Golden Plains Festival – Live Review
Vinisha Mulani ventured to one of Australia’s best-loved festivals:
Well, it’s a touch depressing being home right now, to be honest. Things got loose. The sun shone. Invisible skipping ropes were skipped. New BFFs were made. Any criticism of the festival that follows from this point onwards can be discounted later – I had such a great few days that it’s purely for a bit of balance.
Brisbane swamp rock band Six Ft Hick was an intense kick-off to the festival – considering we’d only been there for an hour, lead Ben Corbett had a (quite literal) head start with the dirt and was obviously just as excited to be there as the rest of us – crushing cans on his head and consistently attempting to backflip.
Highlights included beloved Melbourne native vocalist Oscar Key Sung and producer Andras Fox – wearing matching Pharrell hats, Oscar changed his vibe slightly from his usual style but him and Andras mixed perfectly together. Their tropical R&B 80’s synthy sound made for a warm afternoon groove.
The gut wrenching soulful tunes of Charles Bradley & The Extraordinaires were a highlight. I was glad to see he seemed to be doing well, gyrating onwards and upwards from whatever woman provided him with much ‘Victim of Love’ material. With pain, passion and a sequinned jacket outfit change halfway through his set, this man held the crowd captive and could do no wrong. I spent much of his set attempting to get sweat-sprayed by Mr. Bradley but another fan dutifully lent him a t-shirt to wipe his face when he launched himself into the front row of the audience.
Japanese funk band Osaka Monaurail started off with the most characteristically Japanese ‘efficient funk’ I’ve ever seen. Charismatic lead Ryo Nakata then appeared, winning the crowd over with his beaming smile and a dangerously good (and somewhat un-PC) imitation of Ray Charles. Making it very clear that his heart belonged to the music of James Brown and not Japan, the band churned out numerous crowd-pleasers, receiving a tsunami (….sorry) of The Boot from the crowd.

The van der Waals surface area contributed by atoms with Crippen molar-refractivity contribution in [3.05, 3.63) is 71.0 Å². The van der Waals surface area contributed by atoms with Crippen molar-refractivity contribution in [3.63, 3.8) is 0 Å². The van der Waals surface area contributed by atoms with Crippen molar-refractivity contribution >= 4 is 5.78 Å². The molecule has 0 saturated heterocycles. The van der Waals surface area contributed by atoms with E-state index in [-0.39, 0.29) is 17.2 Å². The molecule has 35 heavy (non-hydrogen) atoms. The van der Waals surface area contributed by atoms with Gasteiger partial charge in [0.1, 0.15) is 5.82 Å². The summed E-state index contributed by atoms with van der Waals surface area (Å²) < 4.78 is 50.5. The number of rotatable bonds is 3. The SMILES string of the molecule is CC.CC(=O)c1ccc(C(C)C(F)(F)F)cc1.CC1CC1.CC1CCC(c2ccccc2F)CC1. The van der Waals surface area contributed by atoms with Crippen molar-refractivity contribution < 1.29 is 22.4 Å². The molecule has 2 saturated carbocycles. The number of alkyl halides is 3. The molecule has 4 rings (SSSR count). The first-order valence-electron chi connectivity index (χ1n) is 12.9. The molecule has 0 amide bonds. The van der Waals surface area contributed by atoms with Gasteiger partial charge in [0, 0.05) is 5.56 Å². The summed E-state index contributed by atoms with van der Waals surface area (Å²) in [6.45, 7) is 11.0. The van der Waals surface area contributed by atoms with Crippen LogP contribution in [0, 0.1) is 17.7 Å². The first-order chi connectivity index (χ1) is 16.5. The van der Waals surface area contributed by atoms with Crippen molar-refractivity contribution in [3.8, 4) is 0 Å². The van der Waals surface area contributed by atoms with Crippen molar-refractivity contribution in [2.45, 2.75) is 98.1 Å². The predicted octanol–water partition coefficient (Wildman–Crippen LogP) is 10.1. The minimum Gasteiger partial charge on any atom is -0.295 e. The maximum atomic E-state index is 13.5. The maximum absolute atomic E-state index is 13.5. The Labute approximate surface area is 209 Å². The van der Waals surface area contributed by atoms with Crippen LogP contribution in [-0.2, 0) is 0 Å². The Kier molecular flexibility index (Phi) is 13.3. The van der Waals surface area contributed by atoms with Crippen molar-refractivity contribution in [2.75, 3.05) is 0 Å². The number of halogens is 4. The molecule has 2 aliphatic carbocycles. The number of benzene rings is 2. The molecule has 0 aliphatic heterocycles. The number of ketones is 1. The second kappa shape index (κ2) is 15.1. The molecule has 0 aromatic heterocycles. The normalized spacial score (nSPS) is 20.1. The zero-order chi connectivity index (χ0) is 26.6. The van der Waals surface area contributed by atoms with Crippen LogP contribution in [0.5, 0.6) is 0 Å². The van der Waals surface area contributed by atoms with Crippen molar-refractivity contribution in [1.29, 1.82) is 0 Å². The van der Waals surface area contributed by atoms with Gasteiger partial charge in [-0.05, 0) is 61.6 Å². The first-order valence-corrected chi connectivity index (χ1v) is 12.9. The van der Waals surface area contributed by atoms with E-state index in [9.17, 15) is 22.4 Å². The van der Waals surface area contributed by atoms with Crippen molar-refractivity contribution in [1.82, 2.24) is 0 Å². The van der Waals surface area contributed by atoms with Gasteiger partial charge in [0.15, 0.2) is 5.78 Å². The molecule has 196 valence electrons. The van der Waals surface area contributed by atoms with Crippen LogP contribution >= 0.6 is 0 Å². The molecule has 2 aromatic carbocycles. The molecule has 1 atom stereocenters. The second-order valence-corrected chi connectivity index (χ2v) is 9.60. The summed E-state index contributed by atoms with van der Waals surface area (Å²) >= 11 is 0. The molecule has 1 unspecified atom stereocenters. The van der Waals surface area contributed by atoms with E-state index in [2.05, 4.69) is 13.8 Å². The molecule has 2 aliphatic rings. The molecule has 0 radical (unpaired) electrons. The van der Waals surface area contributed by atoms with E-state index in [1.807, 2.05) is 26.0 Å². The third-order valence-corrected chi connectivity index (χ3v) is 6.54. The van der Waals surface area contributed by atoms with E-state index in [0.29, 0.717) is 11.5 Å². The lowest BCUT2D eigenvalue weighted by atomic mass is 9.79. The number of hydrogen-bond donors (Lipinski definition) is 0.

While headliner You Am I was predictable, Public Enemy were predictably a highlight – Chuck D, Flavor Flav and DJ Lord won me over. Flavor Flav’s giant clock around his neck being notably absent, having been recently admitted into the Rock n’ Roll Hall of Fame. There was a general consensus that promoting their Facebook page, online merchandise and Twitter handle to the point of spelling it out (It’s @FlavorFlav, FYI) was a bit unnecessary. Thoughts included: You’re Public Enemy! We’re probably already following you. We have no phone reception anyway. And who and where is your marketing person? Despite the social media self-promotion, the greatness of the crew was unparalleled. Upon Chuck D’s instruction, thousands of fists were raised in solidarity and thousands of middle fingers were raised against racism.
The next morning after a continuous boogie to Meredoof, we all woke up dusty and wishing there was another day. All raise our hands in solidarity that it should go on for longer? As always, Golden Plains delivered a weekend you wish you were still at, and prompted countdown to Meredith.
Click on an above thumbnail to launch the gallery. Golden Plains takes place in Victoria, Australia, every year. Visit the official website for more info.
Golden Plains Festival review and pictures by Vinisha Mulani.